Killed but metabolically active vaccines
Beginning in the 20th century and continuing into the new millennia, vaccines against numerous diseases have had an unquestioned principal role of both enhancing the quality of life and increasing life expectancy (Rappuoli R, Mandl CW, Black S, De Gregorio E: Vaccines for the twenty-first century society. Nat Rev Immunol 2011, 11:865–872). Despite this success and the development of sophisticated new vaccine technologies, there remain multiple infectious diseases including tuberculosis, malaria and AIDS that await an effective prophylactic vaccine. In addition, there have been recent clinical successes among individuals with cancer using vaccine treatment strategies — so-called therapeutic vaccines — that stimulate tumor specific immunity and increase survival (Kantoff PW, Higano CS, Shore ND, Berger ER, Small EJ, Penson DF, Redfern CH, Ferrari AC, Dreicer R, Sims RB, et al.: Sipuleucel-T immunotherapy for castration-resistant prostate cancer. New Engl J Med 2010, 363:411–422). Here we summarize a new class of vaccines termed Killed But Metabolically Active (KBMA). KBMA vaccines are whole pathogenic or attenuated organisms killed through photochemical inactivation and cannot cause disease, yet retain sufficient metabolic activity to initiate a potent immune response. KBMA vaccines have two broad applications. First, recombinant KBMA vaccines encoding selected antigens relevant to infectious disease or cancer can be used to elicit a desired immune response. In the second application, KBMA vaccines can be derived from attenuated forms of a targeted pathogen, allowing for the presentation of the entire antigenic repertoire to the immune system, of particular importance when the correlates of protection are unknown.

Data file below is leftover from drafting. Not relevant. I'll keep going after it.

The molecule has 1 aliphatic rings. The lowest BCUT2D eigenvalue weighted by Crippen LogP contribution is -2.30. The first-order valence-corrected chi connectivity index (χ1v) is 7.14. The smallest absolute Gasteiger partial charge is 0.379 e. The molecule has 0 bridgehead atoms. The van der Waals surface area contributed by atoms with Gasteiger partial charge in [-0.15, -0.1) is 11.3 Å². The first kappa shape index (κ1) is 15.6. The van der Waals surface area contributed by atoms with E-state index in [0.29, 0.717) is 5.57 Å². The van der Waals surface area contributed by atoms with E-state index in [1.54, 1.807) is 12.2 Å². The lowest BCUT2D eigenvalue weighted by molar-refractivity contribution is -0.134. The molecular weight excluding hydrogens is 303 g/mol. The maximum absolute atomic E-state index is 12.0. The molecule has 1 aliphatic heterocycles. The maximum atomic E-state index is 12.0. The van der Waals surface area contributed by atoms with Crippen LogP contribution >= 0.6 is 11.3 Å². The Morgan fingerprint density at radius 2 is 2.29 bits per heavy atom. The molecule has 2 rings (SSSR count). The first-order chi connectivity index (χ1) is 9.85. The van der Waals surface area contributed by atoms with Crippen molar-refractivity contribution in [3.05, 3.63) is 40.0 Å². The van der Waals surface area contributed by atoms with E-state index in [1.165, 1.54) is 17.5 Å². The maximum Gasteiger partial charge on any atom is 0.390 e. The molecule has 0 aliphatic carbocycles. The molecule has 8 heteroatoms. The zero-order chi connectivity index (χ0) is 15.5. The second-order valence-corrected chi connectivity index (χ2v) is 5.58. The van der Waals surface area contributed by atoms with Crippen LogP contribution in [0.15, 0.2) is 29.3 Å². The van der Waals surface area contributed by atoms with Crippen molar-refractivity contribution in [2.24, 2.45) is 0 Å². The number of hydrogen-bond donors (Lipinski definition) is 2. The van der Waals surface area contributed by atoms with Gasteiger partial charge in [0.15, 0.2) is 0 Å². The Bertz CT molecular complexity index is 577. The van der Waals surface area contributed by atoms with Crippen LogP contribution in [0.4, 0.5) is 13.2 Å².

Graphical abstractFigure optionsDownload full-size imageDownload high-quality image (209 K)Download as PowerPoint slideHighlights► KBMA vaccines are whole photochemically inactivated organisms and cannot cause disease yet retain metabolic activity. ► KBMA vaccines lack nucleotide excision repair and are exquisitely sensitive to inactivation by psoralen and UVA light. ► KBMA vaccines can encode recombinant antigens relevant to infectious disease or cancer. ► KBMA vaccines derived from an attenuated selected pathogen present the entire antigenic repertoire to the immune system. ► The KBMA technology can also be used to generate vaccine candidates from protozoan pathogens such as Leishmania species.
Journal: Current Opinion in Biotechnology - Volume 23, Issue 6, December 2012, Pages 917–923